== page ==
That’s not an easy task. Time coats us in natural increase, accruing layers as if we were snowballs rolling down a hill. Jobs, families, friends, houses, cars, dogs, our health – just maintaining it all is full-time work. Add the bulging files of information, the gunnysacks of mistakes and the duffels of misjudgments and the barrow-loads of memories, habits, regrets, opinions, prejudices, principles, laws, and codes collected in a lifetime and you can see the problem. We carry as much as we can, and the rest we stack around us until all our routes to the outside are blocked. Even when we find our way out we’re wearing too many layers of tuxedoes and zoot suits and cardigans, Icelandic woolens, parkas, longjohns, thermal socks, etc. We’re strong but we grow weary of lugging that Collyer-brothers’ accumulation everywhere we go. We bend beneath the load, our backs about to break, groaning as we push our heaped-up grocery carts through the streets.

It’s too much. Now and then we need to strip down to the naked flame at our core. Most of what we carry is baggage anyway – just adornment and vanity, ballast and deadweight. It’s the crap the pioneers threw out along the Oregon Trail.

After lunch I walked to the crest of the dune and looked out at the lake. Even from that small elevation, maybe fifty feet, the water’s clarity was startling. From a boat, on a day like this, with the sun overhead, you can lean over the side and see boulders on the bottom thirty feet down. The pale shallows stepped into blue depths. The offshore sandbars were there, a hundred yards apart, each deeper than the one before, with bands of increasingly darker blue between them. Beyond the last bar a steep drop-off into very deep water turned the lake midnight blue.

Lake Michigan. My lake, I often think, because I grew up near it and because many in my family settled along its shores. So much water, in a body so large they say that the Netherlands could fit inside, with enough room left over for several New England states. It is the second largest of the Great Lakes in volume, and third, after Superior and Huron, in surface area. It is the only one of the five to be contained entirely within the United States.

Most of the 1,640 miles of shore is sandy. Some of that shore, especially around the southern end, through Indiana and Illinois, is lined with industry. Around the top of the lake in Wisconsin and Michigan are scattered limestone bluffs and rocky strands. But most of the rest is blond sand beaches that are among the loveliest in North America. Wind, waves, and ice have shoved that sand into the most extensive network of freshwater dunes on the planet. They reach their apogee about thirty miles south of Cathead Point at Sleeping Bear Dunes, the crowning feature of Sleeping Bear Dunes National Lakeshore, but they extend nearly unbroken for 300 miles along the eastern and southern shores of the lake, from northern Michigan nearly to Chicago. A few scattered dunes are found also along the Wisconsin shore and at the top of the lake, in the Upper Peninsula of Michigan, but they lack the dimensions of those that face the prevailing winds.

A friend who lives part of every year in the West once told me that Lake Michigan plays the same role in the Midwest that the mountains do in Montana. That’s true for all five lakes. Like the Rockies, you can see them from miles away, forming a backdrop that is also a felt presence, always there, looming in our lives. They are depositories of geological and historical power that shape the land and the culture to themselves. We orient to them and are drawn to them and take for granted that their presence and the weather they create will affect our travels and alter our daily plans.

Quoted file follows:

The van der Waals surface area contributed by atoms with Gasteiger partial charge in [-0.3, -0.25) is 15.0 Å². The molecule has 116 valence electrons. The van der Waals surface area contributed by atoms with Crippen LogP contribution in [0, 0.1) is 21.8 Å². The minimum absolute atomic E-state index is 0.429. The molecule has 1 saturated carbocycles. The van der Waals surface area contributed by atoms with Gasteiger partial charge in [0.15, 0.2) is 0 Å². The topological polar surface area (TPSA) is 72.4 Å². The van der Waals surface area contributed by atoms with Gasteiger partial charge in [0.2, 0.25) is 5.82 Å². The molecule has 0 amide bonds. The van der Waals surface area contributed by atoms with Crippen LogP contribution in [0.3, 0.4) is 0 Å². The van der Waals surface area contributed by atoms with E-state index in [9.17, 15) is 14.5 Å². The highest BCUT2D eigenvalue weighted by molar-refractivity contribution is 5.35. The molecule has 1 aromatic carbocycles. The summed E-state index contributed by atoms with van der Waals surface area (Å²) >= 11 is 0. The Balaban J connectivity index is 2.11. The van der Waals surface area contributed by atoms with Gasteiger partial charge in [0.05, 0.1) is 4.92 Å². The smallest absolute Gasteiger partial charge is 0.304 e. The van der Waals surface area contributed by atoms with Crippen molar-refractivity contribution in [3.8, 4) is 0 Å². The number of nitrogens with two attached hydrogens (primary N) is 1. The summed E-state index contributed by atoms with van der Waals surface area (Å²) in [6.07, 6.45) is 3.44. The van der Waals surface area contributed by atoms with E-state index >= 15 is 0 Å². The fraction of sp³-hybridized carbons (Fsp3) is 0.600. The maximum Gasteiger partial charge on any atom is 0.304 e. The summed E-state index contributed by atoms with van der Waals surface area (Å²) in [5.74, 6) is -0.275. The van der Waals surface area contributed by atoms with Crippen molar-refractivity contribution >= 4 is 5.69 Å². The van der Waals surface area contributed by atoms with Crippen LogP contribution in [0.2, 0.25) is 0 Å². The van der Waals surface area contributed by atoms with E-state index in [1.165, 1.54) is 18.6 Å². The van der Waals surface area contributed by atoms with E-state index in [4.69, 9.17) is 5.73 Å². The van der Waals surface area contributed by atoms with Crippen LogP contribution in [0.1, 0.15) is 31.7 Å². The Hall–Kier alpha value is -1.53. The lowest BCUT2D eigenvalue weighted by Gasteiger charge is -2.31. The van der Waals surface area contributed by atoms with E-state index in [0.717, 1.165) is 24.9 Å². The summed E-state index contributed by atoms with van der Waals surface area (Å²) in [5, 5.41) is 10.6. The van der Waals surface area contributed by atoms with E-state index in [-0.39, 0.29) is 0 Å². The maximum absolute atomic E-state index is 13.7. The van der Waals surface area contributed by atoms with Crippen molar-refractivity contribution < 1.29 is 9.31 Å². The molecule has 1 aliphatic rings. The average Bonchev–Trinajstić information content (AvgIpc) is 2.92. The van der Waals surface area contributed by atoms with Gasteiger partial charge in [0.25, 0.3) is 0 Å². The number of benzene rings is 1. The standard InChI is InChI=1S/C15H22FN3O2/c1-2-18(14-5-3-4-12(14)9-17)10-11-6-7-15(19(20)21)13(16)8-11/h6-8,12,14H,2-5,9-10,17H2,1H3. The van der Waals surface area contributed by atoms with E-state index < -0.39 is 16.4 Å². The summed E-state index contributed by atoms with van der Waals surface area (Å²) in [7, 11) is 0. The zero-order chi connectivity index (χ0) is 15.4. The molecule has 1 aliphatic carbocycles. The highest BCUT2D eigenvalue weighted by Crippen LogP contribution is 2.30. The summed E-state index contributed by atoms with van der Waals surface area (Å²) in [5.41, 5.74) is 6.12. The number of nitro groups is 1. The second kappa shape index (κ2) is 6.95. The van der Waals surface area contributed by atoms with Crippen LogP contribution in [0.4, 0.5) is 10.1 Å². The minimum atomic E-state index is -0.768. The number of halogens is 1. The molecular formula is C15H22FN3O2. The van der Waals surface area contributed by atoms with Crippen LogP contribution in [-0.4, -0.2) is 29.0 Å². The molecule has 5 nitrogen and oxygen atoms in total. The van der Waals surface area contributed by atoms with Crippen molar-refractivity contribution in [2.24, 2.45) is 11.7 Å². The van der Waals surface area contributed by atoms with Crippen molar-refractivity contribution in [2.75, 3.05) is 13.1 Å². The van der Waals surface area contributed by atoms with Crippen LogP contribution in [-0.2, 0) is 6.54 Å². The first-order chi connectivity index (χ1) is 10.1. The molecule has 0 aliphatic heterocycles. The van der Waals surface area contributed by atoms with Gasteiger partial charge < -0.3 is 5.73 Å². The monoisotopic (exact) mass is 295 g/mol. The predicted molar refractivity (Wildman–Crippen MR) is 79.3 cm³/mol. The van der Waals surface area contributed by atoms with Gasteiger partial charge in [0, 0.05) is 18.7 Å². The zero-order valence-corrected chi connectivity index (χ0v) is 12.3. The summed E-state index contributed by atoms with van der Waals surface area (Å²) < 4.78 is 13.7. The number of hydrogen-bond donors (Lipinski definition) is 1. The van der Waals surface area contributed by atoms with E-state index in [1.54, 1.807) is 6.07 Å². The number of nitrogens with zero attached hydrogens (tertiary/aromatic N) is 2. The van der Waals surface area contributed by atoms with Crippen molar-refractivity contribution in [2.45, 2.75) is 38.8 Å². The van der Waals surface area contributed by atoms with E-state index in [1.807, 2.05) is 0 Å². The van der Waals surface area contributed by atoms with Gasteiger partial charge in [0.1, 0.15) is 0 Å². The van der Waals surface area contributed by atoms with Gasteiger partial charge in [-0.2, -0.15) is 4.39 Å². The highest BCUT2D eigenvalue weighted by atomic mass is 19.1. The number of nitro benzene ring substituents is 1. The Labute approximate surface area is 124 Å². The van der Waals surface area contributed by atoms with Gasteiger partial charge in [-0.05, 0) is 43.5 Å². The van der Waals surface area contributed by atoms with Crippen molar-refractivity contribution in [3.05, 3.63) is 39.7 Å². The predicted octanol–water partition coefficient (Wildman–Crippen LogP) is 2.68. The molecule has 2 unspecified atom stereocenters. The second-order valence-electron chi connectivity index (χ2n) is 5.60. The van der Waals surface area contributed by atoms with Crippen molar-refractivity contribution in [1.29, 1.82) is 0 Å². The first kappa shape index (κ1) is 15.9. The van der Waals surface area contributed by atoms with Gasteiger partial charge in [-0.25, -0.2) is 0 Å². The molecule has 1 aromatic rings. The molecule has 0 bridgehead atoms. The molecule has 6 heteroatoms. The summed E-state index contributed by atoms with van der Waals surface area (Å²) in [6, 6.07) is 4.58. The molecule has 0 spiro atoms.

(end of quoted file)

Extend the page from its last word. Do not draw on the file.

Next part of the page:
The lakes have always been the most prominent shaper of the character or “spirit” of the Great Lakes region. The stronger the spirit of a place, the farther it resonates beyond its borders. Alaska, Texas, Vermont, and Maine all have it in abundance. So do large geographical regions such as Appalachia, the Canadian Maritimes, and the Cajun country of Louisiana. A mythological portrait of a place needs to be only approximately accurate to give outsiders an idea of what it is like, or enough of an idea, at least, to inspire them to take some interest in it. That might explain in part why people who have never visited the Everglades or the Arctic Wildlife Refuge are willing to write letters to congressmen and donate money to protect them.

The Great Lakes have not had that advantage. Their mythology is not clearly defined. It was once very clear, a living mythology, inhabited by people, wolf, moose, and bear, but the stories that passed around campfires for thousands of years were drowned out by European invaders wielding their own stories of Jesuit martyrs, French voyageurs, Paul Bunyans of the logging camps, mariners of the inland seas, and up-by-the-bootstraps giants of industry. Most of those stories have now, in turn, lost their power and have not been replaced. Enduring mythologies tend to accrue to dominate features of a landscape. Louisiana has swamps; New England, hardscrabble hills; Montana, big sky. But the Great Lakes are too varied. No representative image fits. The water and dunes and rocks and cities on the shore are lost in a haze of homogeneity. Surely that is why those who have never stood beside the big lakes find it so difficult to imagine them.

Excerpted from The Windward Shore: A Winter on the Great Lakes, by Jerry Dennis. Used with permission of the author and The University of Michigan Press. Visit Jerry’s website at www.jerrydennis.net. Here’s a cool trailer for the book that Jerry’s son videographer Aaron Dennis made that you will enjoy as well!